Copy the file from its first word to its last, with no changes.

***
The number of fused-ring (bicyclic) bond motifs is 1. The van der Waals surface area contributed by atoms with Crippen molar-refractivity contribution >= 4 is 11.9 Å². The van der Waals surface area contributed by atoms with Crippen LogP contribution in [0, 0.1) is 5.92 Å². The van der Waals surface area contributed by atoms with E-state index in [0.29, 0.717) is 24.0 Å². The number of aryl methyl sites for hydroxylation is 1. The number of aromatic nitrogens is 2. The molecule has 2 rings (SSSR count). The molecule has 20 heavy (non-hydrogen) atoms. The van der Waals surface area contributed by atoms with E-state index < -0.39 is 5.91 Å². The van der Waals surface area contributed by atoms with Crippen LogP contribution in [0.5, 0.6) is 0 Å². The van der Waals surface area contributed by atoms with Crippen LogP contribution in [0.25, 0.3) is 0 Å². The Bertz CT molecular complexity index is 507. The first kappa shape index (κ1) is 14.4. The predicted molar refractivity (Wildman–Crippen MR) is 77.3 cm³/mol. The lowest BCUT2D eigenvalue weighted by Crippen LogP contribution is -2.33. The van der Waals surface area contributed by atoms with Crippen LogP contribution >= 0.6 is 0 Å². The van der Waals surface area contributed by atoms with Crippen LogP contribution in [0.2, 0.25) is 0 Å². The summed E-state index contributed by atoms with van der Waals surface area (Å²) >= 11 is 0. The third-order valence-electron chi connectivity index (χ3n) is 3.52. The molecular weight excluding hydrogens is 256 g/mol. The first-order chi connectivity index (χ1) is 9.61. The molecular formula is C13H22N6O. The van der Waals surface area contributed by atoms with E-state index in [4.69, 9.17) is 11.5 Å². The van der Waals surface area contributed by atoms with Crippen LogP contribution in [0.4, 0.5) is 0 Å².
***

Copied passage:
The number of fused-ring (bicyclic) bond motifs is 1. The van der Waals surface area contributed by atoms with Crippen molar-refractivity contribution >= 4 is 11.9 Å². The van der Waals surface area contributed by atoms with Crippen LogP contribution in [0, 0.1) is 5.92 Å². The van der Waals surface area contributed by atoms with E-state index in [0.29, 0.717) is 24.0 Å². The number of aryl methyl sites for hydroxylation is 1. The number of aromatic nitrogens is 2. The molecule has 2 rings (SSSR count). The molecule has 20 heavy (non-hydrogen) atoms. The van der Waals surface area contributed by atoms with E-state index < -0.39 is 5.91 Å². The van der Waals surface area contributed by atoms with Crippen LogP contribution in [0.5, 0.6) is 0 Å². The van der Waals surface area contributed by atoms with Crippen LogP contribution in [0.25, 0.3) is 0 Å². The Bertz CT molecular complexity index is 507. The first kappa shape index (κ1) is 14.4. The predicted molar refractivity (Wildman–Crippen MR) is 77.3 cm³/mol. The lowest BCUT2D eigenvalue weighted by Crippen LogP contribution is -2.33. The van der Waals surface area contributed by atoms with Crippen LogP contribution >= 0.6 is 0 Å². The van der Waals surface area contributed by atoms with Crippen LogP contribution in [0.2, 0.25) is 0 Å². The summed E-state index contributed by atoms with van der Waals surface area (Å²) >= 11 is 0. The third-order valence-electron chi connectivity index (χ3n) is 3.52. The molecular weight excluding hydrogens is 256 g/mol. The first-order chi connectivity index (χ1) is 9.61. The molecular formula is C13H22N6O. The van der Waals surface area contributed by atoms with E-state index in [4.69, 9.17) is 11.5 Å². The van der Waals surface area contributed by atoms with Crippen LogP contribution in [0.4, 0.5) is 0 Å².